Aesthetic Politics and Modest Fashion[edit | edit source]

Aesthetic politics is a term associated with fascism, to describe the use of propaganda to change the views of the public. In recent years it has returned to popular politics with Trump's election[5]. His rhetoric against muslims has fed into the debate against terrorism, and fuelling hostility and prejudice against islam. This has partly influenced the political debate on muslim women's religious freedom, integration to Western-dominated societies, and fashion choices. While some claim the wear of extremely covering hijabs such as the niqab is unethical because of the oppressive connotations, many muslim women find it empowering. Especially muslim women who have integrated non-muslim societies are proud of the vocation and courage it takes to stand out. Their experience in Western cities is filled with prejudicial hostility tied to people's views on terrorism [6][7]. Additionally, the economic power of financially independent muslim women is rising. Called Generation M, they demand higher representation and a wider selection of fashion choices [8]. While many muslim women who choose to wear hijab see it as a religious garment that should not be decorative nor captivating, some have started finding new exciting ways to wear it. Accordingly, brands like Nike have embraced the "modest fashion" trend by hiring hijabi models and designing pieces targeted towards muslim women. The controversiality stems from the fact that the hijab aims to hide and divert interest, but modest fashion rebels against that and lifts it to the level of high fashion, making it a commercial product [9].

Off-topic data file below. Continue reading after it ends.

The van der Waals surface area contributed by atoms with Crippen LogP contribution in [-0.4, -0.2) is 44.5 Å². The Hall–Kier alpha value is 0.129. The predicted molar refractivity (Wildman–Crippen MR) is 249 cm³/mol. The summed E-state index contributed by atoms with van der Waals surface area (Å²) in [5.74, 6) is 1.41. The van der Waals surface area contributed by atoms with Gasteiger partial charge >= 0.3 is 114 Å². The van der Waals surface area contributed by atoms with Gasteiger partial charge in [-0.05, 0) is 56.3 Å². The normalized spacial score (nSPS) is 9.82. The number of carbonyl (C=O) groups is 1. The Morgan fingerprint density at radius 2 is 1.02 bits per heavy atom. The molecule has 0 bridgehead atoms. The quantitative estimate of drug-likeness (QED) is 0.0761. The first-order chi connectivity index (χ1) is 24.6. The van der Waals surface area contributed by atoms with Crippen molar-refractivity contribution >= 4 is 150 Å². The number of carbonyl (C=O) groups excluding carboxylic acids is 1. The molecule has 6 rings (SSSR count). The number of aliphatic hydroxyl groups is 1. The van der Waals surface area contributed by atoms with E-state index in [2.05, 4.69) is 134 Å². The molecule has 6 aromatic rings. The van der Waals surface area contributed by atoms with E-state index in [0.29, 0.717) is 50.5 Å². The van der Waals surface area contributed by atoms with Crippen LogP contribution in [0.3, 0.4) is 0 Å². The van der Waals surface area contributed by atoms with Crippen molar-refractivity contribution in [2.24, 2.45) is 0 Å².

Anthropology in Fashion since Colonialism[edit | edit source]

Prometheanist is a fresco mural done by Jose Clemente Orozco in 1924 Mexico City, Mexico. The image depicts the colonisation of Mexico by the Spanish as a colonizer stands above the body of a victim of violence.

Anthropology, as the study of human societies, identifies fashion as complex material culture, relevant to civilization's ethnographic understandings as a way of deriving status, social cohesion, and ritual. Fashion has been a constant in societies and can be analysed during colonialism and post-colonialism.